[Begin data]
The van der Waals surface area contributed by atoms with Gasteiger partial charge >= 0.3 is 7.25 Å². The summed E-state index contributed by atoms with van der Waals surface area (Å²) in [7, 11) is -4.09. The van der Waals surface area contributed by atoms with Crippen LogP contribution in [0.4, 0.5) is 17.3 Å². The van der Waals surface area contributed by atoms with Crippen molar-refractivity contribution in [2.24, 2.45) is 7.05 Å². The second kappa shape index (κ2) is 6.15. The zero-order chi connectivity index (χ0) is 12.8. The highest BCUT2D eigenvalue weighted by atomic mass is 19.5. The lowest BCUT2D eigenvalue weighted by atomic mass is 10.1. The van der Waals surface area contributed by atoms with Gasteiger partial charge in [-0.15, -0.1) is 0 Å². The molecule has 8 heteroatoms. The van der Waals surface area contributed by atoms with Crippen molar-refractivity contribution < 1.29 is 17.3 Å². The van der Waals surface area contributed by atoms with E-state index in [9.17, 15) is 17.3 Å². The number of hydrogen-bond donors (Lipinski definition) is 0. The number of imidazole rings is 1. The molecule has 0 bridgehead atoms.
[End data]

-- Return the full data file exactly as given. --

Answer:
The van der Waals surface area contributed by atoms with Gasteiger partial charge >= 0.3 is 7.25 Å². The summed E-state index contributed by atoms with van der Waals surface area (Å²) in [7, 11) is -4.09. The van der Waals surface area contributed by atoms with Crippen LogP contribution in [0.4, 0.5) is 17.3 Å². The van der Waals surface area contributed by atoms with Crippen molar-refractivity contribution in [2.24, 2.45) is 7.05 Å². The second kappa shape index (κ2) is 6.15. The zero-order chi connectivity index (χ0) is 12.8. The highest BCUT2D eigenvalue weighted by atomic mass is 19.5. The lowest BCUT2D eigenvalue weighted by atomic mass is 10.1. The van der Waals surface area contributed by atoms with Gasteiger partial charge in [-0.15, -0.1) is 0 Å². The molecule has 8 heteroatoms. The van der Waals surface area contributed by atoms with Crippen molar-refractivity contribution < 1.29 is 17.3 Å². The van der Waals surface area contributed by atoms with E-state index in [9.17, 15) is 17.3 Å². The number of hydrogen-bond donors (Lipinski definition) is 0. The number of imidazole rings is 1. The molecule has 0 bridgehead atoms.